For a first pregnancy, the detection of a single umbilical artery and a baby with only one kidney at 12 weeks, an amniocentesis at 20 weeks, identification of an incompetent cervix at 25.5 weeks and diagnosis of gestational diabetes at 29.5 was making for an eventful 2009.

By far, the most significant statement though, made on 10 June 2009 read like this: “There is funnelling of the membranes down the internal os of the cervix which is now only 10 mm in length. This may remain like this for several weeks or may result in early PPROM or PTL. In view of the high risk for preterm delivery suggest administration of steroids and bed rest.”

With a new obstetrician, I was to become a patient of Brisbane’s Mater Mothers’ Hospital, the Queensland hospital of choice for high quality maternity services with an unmatched neonatal intensive care unit.

And so it was true. I was administered steroids, prescribed progesterone and nifedipine, hospitalised for 60 days and ordered to total bed rest (with a further 30 days of bed rest at home). Total bed rest meant I was allowed to stand to walk to the bathroom – only. Yet one week earlier I was delivering a large arena event for the Queensland Government which incorporated thousands of students and teachers. In fact, the results of one scan at 25.5 weeks meant life slowed down to the pace of a snail!

At 34 weeks my care was transferred back to my original obstetrician at John Flynn Private Hospital, I was released from hospital and awaited the planned delivery of my baby by elective caesarean at 39.5 weeks.

Finally, she was greeted by two passing statements from that same obstetrician who was so calm many weeks before – “Felicity, you have a girl” and “your cervix is completely blown out.” And so it was, the distress, worry, sadness and anxiety turned to glee, with just one moment of calm to punctuate the crisp, sterile air of the operating suite.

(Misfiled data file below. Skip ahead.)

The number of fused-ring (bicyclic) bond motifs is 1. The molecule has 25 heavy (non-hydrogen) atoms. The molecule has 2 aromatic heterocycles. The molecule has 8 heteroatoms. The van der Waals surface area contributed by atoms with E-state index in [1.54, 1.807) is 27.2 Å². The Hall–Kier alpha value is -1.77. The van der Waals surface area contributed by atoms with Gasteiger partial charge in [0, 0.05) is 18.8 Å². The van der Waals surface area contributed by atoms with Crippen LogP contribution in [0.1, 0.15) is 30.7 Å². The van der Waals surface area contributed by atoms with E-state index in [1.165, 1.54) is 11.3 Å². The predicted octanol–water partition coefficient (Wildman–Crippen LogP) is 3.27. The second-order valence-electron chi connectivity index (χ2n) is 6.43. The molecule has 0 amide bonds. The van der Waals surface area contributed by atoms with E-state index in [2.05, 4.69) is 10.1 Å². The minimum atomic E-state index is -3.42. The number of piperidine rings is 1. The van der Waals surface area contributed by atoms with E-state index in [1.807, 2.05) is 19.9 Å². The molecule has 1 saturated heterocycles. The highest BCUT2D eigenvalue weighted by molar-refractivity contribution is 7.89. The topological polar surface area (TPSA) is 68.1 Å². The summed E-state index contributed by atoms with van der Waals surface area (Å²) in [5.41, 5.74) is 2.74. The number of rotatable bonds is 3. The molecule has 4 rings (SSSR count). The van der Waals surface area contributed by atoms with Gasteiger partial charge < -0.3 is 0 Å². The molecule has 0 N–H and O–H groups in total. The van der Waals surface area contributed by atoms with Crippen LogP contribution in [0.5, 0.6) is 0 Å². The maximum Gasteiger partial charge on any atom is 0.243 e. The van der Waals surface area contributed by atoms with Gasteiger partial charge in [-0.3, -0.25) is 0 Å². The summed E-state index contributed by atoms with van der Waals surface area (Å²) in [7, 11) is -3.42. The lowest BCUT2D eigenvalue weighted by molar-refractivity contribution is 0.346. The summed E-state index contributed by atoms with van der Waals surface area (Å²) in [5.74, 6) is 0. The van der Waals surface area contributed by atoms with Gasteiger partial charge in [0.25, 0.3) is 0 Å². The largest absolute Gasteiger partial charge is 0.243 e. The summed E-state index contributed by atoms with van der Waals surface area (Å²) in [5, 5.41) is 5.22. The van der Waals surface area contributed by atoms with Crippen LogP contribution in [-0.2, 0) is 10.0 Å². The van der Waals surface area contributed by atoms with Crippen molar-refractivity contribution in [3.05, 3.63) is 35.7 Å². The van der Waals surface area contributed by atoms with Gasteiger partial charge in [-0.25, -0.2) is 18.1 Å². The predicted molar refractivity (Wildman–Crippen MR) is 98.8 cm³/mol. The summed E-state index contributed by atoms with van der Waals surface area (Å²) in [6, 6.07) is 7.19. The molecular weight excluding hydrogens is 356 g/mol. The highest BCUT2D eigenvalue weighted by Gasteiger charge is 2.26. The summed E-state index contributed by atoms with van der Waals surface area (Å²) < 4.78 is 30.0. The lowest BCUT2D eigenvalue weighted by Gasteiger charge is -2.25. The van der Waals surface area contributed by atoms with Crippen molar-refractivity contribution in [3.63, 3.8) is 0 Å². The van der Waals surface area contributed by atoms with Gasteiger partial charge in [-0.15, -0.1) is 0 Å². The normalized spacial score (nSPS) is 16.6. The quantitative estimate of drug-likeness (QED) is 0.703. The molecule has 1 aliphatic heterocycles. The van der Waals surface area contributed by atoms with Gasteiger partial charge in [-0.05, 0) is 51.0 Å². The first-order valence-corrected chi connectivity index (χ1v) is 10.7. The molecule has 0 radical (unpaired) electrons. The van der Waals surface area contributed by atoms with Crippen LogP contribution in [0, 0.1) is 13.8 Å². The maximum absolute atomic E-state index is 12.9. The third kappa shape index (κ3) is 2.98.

Felicity 2

Pregnancy Two: Baby girl, Ilaria, born by c-section on 28/03/14 at 37.5 weeks.

Prior to even falling pregnant with baby number two I set a precedent for this experience by doing the research, followed by the advising. I wasn’t going to put myself in the anxious position of reactive reasoning as I had with my first pregnancy. To my obstetrician at the Gold Coast’s John Flynn Private Hospital I asked what he would do. The reply – a trans vaginal stitch. I knew it only had a success rate around 60%. I wasn’t satisfied.

To Laurie Brunello, a Brisbane-based doctor I had found through extensive online research – “I’m here to find out about a trans abdominal cerclage, and it’s success rate for incompetent cervix.” He replied “a cerclage will enable you to maintain your normal activity level throughout your pregnancy. Just don’t go sky diving.” He added that he’d been doing cerclages since the mid-1970’s, is one of a few obstetricians who do the surgery in Australia, can claim a 90 – 95%+ success rate and believes no woman should have to lose a baby to request the procedure. Dr Laurie Brunello was to be my saving grace.

In February 2012, under general anaesthetic at Brisbane’s Mater Private Hospital he lassoed my cervix with a ring of plastic IV line. I remained in hospital for five days post-surgery as the healing process started for the second cut along my previous c-section scar.